I'll admit I don't like Cyrus as much as I used to, ever since he went into melt-down mode. But given how utterly unlikeable the protagonists are and how unlikeable their beliefs are, the reader is forced to side with anyone who doesn't immediately kowtow to the Tribbles simply because that's their only option. Granted what will happen to Cyrus is either he'll convert and lose what little shading his character has or he'll be punted into hell, after which Tanya won't give a lick about him, even though he's her father.
Tanya, following the RTC standard of aiming for emotional wounds, decides to talk about her
“Yeah. Doesn’t make much sense. Just a string of verses and some gibberish she copied from the radio. I do think God will accept her, even if she wasn’t thinking clearly.”
I like that last line. When a gun-toting redneck shows more compassion than your protagonists, something is wrong.
The chapter ends with Tanya going, "I have to find that letter."
The second chapter...more action scenes for me to fast-forward through.
Tanya and Vicki and the others are trying to get into to Cyrus's hideout and bust out the seven people he's imprisoned for being rebellious. Frankly I think it's rather kind of Cyrus to imprison rebels rather than doing what most militias would probably do which is shoot them. Again, they're a paranoid group of Christian/Hindu Survivalists; they probably believe mercy is one of those effete European possibly homosexual ideals.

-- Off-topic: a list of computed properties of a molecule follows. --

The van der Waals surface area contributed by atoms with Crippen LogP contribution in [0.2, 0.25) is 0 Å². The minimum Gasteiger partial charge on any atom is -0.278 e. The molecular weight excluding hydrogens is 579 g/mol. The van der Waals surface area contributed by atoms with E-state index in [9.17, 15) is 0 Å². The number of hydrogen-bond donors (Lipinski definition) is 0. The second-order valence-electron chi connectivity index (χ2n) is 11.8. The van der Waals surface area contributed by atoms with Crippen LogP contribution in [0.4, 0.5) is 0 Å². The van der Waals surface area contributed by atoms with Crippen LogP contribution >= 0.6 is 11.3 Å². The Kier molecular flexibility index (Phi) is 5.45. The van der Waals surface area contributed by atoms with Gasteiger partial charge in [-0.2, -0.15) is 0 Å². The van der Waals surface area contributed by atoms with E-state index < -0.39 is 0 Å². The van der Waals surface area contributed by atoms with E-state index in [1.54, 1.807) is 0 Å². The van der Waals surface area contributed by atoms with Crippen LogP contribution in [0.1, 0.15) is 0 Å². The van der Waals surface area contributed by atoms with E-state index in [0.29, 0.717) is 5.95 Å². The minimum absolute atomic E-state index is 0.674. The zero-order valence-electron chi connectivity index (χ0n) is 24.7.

I'll sum it up. Cyrus is storming Vicki's hideout but Vicki makes it out of his hideout with not only the seven rebels but the all important letter.
Once Vicki and the group of new recruits are safely back at their hole-in-the-ground, we get Exciting!TV!Watching!Action. What's on the news, you ask? Well, it's a discussion with a director, Lars Rahlmost (giving us the chance to play "Guess the Ethnicity!"), discussing his documentary on Nicky's resurrection.
The documentary also has a clip where an RTC preaches about how Nicky's the anti-Christ before being hauled off and killed on camera. I'm assuming Lars Rahlmost is supposed to be the GC's Michael Moore so I gotta wonder why was this footage included? If Satan's trying to recruit as many people as he can for the battle against God, he probably wouldn't want his propagandist sharing the sacred truth for the entire world to hear.
The chapter ends with Tanya reading her mother's letter and crying. If you're wondering, the letter's the standard altar-call kind of witness we get in every book, even though you'd think if her mother really wanted to influence her children, she'd cite Zod saving Israel from being nuked miracle or even just make a list saying, "Here's what's going to happen." Like I've said before, while these books are supposed to help young believers evangelize, they do a piss-poor job of it because the deck is stacked; unlike the readers, the characters of these books have seen incontrovertible proof of the existence of God. The readers will probably go their entire lives without seeing God swat aside nukes, so this fails as a tool of evangelism.